Despite the growing knowledge of the risks involved, substantial quantities of asbestos continued to be used until the import and use of crysotile (white) asbestos was eventually banned in the UK in 1999. For this reason asbestos is still present in many of our buildings today. It is easily damaged and disturbed if refurbishment, construction or maintenance work takes place around it, releasing the lethal dust and fibres into the atmosphere.

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Asbestos related diseases

Exposure to asbestos, and the diseases it causes, is the single greatest cause of deaths from work-related injuries in the UK, according to the Health and Safety Executive or HSE. The most serious asbestos related disease is mesothelioma which currently causes approximately 2,000 deaths in the UK. The HSE also estimate that for every person who dies from mesothelioma another one or two deaths will be caused by asbestos-related lung cancer.

According to HSE projections, the increase in numbers affected by exposure to asbestos, and the number likely to die as a result, is likely to continue to increase until at least 2011, and possibly beyond, since the total number of people exposed during their working life is unknown. Often, the symptoms of asbestos-related diseases may not be seen until 30 or 40 years after exposure, though they can develop as early as 10 to 15 years after initial exposure in rare cases.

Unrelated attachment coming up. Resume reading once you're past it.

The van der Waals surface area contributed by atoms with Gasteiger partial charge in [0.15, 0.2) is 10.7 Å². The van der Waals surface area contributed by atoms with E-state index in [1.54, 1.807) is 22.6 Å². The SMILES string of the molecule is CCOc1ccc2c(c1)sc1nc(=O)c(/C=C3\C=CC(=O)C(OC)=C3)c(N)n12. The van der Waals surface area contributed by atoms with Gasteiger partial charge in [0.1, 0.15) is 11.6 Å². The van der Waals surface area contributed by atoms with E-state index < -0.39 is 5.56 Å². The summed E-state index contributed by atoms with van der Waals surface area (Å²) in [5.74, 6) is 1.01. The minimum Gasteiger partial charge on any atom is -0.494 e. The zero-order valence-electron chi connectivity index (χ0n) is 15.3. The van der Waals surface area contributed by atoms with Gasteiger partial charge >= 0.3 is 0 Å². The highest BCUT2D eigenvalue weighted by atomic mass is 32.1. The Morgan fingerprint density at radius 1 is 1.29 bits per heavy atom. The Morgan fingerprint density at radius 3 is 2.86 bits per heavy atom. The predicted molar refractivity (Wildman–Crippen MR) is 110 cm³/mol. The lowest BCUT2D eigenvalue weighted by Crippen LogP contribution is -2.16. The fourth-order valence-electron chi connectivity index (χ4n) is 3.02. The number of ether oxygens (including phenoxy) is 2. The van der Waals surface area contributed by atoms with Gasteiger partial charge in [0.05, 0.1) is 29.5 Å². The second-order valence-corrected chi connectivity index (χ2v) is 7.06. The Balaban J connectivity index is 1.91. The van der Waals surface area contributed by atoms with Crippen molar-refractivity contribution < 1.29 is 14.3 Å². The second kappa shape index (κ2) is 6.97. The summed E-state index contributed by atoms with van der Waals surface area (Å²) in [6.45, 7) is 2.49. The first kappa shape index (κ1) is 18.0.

The Department of Work and Pensions provides annual figures for those suffering from non-malignant asbestos-related diseases, and these too show significant numbers are affected. The number of people claiming compensation for the occupational disease asbestosis, rose to over 800 in 2005, and a further 400 were claiming disability benefit because they were suffering from diffuse pleural thickening. The real figures are of course considerably higher, as many sufferers are not aware that they are entitled to them.

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Who is likely to be affected by asbestos related diseases?

Those most at risk are those who work directly in contact with asbestos or who are in the vicinity when asbestos dust and fibres are released. Occupations which have been found to have the highest risk of men developing mesothelioma are:

These trades and occupations are generally related to industries such as:

Many of these trades involve working with or around asbetos containing materials such as the installation of lagging on pipework, or in industrial plant and buildings. The building and maintenance industry has been responsible for over 25% of those dying from mesothelioma, and the industry still includes many occupations that carry a high risk of exposure.

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Asbestos Related News Stories

Clear Answers' asbestos solicitors deal with many asbestos-related and other personal injury compensation claim cases each year. Details of some of these accident compensation claims can be found in our Personal Injury News Section which is updated regularly.

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Asbestos-Related Diseases – Compensation Claims

Telephone us now on 0800 783 9019 or complete one of our online compensation claim forms.